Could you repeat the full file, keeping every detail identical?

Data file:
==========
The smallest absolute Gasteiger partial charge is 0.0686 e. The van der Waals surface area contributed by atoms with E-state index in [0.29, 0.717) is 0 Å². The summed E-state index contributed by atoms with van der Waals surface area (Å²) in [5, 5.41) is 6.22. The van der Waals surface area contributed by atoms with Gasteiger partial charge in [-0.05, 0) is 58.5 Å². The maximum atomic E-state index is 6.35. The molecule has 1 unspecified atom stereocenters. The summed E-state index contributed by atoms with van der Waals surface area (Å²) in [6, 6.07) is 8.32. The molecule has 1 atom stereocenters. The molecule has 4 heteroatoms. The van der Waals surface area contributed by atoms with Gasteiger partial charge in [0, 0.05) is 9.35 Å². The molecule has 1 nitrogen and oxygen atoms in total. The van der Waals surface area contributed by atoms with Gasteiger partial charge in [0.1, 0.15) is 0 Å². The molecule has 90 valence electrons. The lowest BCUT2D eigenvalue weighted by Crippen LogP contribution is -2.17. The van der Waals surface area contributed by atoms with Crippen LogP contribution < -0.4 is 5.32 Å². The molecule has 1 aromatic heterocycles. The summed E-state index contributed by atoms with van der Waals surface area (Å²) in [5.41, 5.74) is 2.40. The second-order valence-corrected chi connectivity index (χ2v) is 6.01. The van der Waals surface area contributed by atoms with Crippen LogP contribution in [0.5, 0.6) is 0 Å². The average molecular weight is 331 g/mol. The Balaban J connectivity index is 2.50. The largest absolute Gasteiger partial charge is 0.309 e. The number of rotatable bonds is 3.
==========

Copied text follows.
The smallest absolute Gasteiger partial charge is 0.0686 e. The van der Waals surface area contributed by atoms with E-state index in [0.29, 0.717) is 0 Å². The summed E-state index contributed by atoms with van der Waals surface area (Å²) in [5, 5.41) is 6.22. The van der Waals surface area contributed by atoms with Gasteiger partial charge in [-0.05, 0) is 58.5 Å². The maximum atomic E-state index is 6.35. The molecule has 1 unspecified atom stereocenters. The summed E-state index contributed by atoms with van der Waals surface area (Å²) in [6, 6.07) is 8.32. The molecule has 1 atom stereocenters. The molecule has 4 heteroatoms. The van der Waals surface area contributed by atoms with Gasteiger partial charge in [0, 0.05) is 9.35 Å². The molecule has 1 nitrogen and oxygen atoms in total. The van der Waals surface area contributed by atoms with Gasteiger partial charge in [0.1, 0.15) is 0 Å². The molecule has 90 valence electrons. The lowest BCUT2D eigenvalue weighted by Crippen LogP contribution is -2.17. The van der Waals surface area contributed by atoms with Crippen LogP contribution < -0.4 is 5.32 Å². The molecule has 1 aromatic heterocycles. The summed E-state index contributed by atoms with van der Waals surface area (Å²) in [5.41, 5.74) is 2.40. The second-order valence-corrected chi connectivity index (χ2v) is 6.01. The van der Waals surface area contributed by atoms with Crippen LogP contribution in [0.5, 0.6) is 0 Å². The average molecular weight is 331 g/mol. The Balaban J connectivity index is 2.50. The largest absolute Gasteiger partial charge is 0.309 e. The number of rotatable bonds is 3.